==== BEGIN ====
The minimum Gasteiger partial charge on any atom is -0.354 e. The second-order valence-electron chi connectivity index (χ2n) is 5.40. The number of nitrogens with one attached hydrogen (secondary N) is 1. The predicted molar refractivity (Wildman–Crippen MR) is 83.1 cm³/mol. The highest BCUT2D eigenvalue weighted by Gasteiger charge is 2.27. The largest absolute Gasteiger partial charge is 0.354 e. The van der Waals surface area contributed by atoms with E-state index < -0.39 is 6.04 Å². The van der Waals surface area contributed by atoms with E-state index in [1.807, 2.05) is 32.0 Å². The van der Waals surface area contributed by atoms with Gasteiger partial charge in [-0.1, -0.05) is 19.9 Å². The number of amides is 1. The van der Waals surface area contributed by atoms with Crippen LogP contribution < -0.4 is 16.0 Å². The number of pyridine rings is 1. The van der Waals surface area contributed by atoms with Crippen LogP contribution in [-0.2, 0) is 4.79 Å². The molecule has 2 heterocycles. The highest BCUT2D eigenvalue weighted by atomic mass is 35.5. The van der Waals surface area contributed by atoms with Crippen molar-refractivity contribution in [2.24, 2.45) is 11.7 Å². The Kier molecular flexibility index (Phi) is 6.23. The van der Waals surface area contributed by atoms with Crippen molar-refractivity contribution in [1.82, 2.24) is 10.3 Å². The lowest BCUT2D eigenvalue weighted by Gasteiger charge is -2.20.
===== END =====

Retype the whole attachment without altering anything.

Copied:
The minimum Gasteiger partial charge on any atom is -0.354 e. The second-order valence-electron chi connectivity index (χ2n) is 5.40. The number of nitrogens with one attached hydrogen (secondary N) is 1. The predicted molar refractivity (Wildman–Crippen MR) is 83.1 cm³/mol. The highest BCUT2D eigenvalue weighted by Gasteiger charge is 2.27. The largest absolute Gasteiger partial charge is 0.354 e. The van der Waals surface area contributed by atoms with E-state index < -0.39 is 6.04 Å². The van der Waals surface area contributed by atoms with E-state index in [1.807, 2.05) is 32.0 Å². The van der Waals surface area contributed by atoms with Gasteiger partial charge in [-0.1, -0.05) is 19.9 Å². The number of amides is 1. The van der Waals surface area contributed by atoms with Crippen LogP contribution < -0.4 is 16.0 Å². The number of pyridine rings is 1. The van der Waals surface area contributed by atoms with Crippen LogP contribution in [-0.2, 0) is 4.79 Å². The molecule has 2 heterocycles. The highest BCUT2D eigenvalue weighted by atomic mass is 35.5. The van der Waals surface area contributed by atoms with Crippen molar-refractivity contribution in [2.24, 2.45) is 11.7 Å². The Kier molecular flexibility index (Phi) is 6.23. The van der Waals surface area contributed by atoms with Crippen molar-refractivity contribution in [1.82, 2.24) is 10.3 Å². The lowest BCUT2D eigenvalue weighted by Gasteiger charge is -2.20.